Body dissatisfaction, dietary restraint, and mindfulness-based interventions

Symons, A. (2014). The prevention of eating disordered pathology in college-aged women: A longitudinal examination of cognitive dissonance and mindfulness-based interventions (Doctoral dissertation, State University of New York at Binghamton).

Abstract. Extant research indicates that cognitive dissonance-based programs for eating disorder prevention reduce body dissatisfaction for young women from pre- to post-intervention. However, the inflexible sociocultural context that informs the body image of many college-aged women suggests that other prevention tactics, such as mindfulness, may be more effective in decreasing body dissatisfaction. Furthermore, significant differences in methodology across studies, including but not limited to the lack or presence of a control group and follow-up assessments, indicate the need for continued and improved evaluation of these dissonance-based efforts.

The current study investigated the effects of dissonance-based and mindfulness-based eating disorder prevention programs on body dissatisfaction. Female college students (N = 103) with body image concerns were randomized to either one of these prevention programs or an assessment-only control group. Body dissatisfaction, disordered eating, thin-ideal internalization, and mindfulness were assessed at pre-intervention, one month follow-up, and two month follow-up.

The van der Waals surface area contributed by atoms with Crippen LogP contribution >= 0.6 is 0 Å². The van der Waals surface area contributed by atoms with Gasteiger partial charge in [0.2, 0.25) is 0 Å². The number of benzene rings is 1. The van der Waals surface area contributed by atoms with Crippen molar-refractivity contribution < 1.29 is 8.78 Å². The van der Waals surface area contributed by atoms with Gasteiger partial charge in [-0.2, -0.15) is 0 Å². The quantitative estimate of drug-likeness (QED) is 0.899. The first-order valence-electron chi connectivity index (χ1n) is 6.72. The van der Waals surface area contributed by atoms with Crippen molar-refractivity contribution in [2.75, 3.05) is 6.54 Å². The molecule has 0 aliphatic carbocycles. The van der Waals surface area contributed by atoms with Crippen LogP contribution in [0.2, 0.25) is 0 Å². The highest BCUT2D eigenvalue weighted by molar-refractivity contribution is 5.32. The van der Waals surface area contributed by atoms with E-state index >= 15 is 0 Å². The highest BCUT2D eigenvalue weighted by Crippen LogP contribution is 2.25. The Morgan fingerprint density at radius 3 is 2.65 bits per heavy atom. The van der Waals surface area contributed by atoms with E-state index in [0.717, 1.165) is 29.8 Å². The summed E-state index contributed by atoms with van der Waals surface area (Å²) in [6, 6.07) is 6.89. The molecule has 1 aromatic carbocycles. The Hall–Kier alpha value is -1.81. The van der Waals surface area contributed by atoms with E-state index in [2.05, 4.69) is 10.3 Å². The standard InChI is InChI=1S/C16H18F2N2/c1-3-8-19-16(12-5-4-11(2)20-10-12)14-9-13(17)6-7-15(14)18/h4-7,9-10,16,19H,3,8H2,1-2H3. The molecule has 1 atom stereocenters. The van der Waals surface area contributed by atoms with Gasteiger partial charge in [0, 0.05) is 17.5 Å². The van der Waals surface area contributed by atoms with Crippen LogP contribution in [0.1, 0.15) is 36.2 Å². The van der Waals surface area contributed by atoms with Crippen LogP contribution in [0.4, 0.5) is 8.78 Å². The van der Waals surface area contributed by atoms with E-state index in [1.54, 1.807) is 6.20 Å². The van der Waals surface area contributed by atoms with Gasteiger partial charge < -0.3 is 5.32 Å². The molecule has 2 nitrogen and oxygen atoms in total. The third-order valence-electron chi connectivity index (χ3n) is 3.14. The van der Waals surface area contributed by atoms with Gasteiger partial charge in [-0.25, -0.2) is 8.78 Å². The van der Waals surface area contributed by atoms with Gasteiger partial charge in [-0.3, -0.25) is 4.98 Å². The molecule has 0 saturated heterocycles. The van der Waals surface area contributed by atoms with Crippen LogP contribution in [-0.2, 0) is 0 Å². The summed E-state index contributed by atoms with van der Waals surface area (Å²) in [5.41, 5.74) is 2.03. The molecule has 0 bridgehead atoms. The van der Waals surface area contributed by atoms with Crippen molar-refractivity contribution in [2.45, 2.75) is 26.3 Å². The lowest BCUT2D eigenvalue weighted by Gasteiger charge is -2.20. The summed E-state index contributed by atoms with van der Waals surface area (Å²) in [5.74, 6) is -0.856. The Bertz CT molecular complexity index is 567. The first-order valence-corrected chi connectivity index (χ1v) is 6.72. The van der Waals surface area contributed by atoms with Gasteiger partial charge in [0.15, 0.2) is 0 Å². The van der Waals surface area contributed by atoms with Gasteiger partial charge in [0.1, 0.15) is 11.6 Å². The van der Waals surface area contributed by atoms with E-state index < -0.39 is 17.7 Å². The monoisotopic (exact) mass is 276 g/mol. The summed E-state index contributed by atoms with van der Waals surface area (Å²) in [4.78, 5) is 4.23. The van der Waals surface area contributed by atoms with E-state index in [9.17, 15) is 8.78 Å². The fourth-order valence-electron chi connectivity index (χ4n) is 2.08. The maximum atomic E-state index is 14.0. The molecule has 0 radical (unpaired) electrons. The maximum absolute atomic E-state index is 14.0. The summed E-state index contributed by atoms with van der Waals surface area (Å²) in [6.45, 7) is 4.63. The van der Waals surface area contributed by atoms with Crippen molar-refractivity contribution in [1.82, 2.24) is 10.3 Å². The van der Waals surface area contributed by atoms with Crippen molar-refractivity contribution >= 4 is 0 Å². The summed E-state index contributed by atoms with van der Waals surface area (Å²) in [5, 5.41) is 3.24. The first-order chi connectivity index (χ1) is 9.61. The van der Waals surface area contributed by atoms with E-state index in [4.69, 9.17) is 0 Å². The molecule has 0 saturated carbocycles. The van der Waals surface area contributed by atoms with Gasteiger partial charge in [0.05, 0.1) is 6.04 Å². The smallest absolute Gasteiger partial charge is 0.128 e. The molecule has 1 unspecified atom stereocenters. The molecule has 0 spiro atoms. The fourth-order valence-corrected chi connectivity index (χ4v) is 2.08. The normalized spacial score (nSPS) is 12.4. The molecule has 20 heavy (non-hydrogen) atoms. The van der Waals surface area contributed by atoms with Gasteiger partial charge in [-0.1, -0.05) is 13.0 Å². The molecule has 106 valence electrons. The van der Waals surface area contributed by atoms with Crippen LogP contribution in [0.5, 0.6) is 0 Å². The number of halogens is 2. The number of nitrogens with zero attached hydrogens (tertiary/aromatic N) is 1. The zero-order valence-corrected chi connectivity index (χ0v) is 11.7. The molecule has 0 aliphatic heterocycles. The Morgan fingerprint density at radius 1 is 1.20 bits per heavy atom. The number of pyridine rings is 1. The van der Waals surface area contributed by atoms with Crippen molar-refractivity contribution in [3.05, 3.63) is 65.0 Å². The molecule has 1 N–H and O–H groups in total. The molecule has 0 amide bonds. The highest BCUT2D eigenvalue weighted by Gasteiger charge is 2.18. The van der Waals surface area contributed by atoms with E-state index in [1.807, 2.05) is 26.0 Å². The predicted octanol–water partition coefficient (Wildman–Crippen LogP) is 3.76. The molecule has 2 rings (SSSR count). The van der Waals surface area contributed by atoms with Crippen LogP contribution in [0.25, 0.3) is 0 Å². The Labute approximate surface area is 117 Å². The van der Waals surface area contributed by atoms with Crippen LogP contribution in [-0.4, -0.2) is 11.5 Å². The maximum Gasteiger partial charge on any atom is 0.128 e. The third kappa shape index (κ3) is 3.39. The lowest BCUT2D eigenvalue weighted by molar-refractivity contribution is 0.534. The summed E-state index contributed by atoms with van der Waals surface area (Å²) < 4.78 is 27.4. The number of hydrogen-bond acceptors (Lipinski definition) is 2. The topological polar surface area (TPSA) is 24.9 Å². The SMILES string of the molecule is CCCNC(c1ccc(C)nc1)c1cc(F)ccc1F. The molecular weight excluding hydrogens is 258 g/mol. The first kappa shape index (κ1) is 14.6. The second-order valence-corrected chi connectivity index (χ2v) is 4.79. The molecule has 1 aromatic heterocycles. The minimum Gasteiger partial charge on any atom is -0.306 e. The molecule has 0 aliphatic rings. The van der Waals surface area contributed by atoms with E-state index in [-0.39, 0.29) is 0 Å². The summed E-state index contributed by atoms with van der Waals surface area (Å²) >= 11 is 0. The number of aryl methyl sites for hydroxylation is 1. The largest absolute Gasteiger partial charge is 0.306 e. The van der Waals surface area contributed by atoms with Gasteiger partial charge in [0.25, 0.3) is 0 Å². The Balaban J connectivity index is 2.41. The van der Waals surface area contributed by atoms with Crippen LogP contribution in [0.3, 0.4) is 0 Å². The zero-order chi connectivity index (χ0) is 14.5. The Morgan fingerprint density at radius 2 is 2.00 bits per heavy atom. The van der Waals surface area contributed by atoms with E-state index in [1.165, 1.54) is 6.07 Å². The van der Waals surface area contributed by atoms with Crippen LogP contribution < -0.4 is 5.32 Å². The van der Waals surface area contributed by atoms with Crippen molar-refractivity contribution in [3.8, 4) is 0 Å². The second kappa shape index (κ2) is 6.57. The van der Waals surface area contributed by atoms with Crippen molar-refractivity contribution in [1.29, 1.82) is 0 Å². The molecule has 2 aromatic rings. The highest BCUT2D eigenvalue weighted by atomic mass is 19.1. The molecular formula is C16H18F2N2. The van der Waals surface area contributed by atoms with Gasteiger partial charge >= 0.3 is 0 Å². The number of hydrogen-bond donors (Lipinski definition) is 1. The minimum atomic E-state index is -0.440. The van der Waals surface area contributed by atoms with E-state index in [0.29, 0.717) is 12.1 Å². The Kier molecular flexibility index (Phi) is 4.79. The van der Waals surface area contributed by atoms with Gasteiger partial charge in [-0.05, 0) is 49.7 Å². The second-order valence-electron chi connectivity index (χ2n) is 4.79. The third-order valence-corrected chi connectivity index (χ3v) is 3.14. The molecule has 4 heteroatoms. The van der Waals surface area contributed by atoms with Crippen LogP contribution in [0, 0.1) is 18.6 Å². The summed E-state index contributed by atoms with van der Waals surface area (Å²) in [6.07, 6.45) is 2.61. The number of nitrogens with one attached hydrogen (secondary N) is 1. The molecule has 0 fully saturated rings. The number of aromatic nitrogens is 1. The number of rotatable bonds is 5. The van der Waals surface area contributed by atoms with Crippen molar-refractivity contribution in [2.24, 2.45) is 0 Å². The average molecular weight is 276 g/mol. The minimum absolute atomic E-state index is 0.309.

Results indicated that body dissatisfaction and dietary restraint were reduced from initial assessment to one month follow-up for those in both intervention conditions but not for those in the control condition. These changes were maintained from one month to two month follow-up. However, thin ideal internalization and mindfulness did not differentially change according to group membership as anticipated, suggesting that non-specific factors may have played a more potent role in observed improvements than protocol content.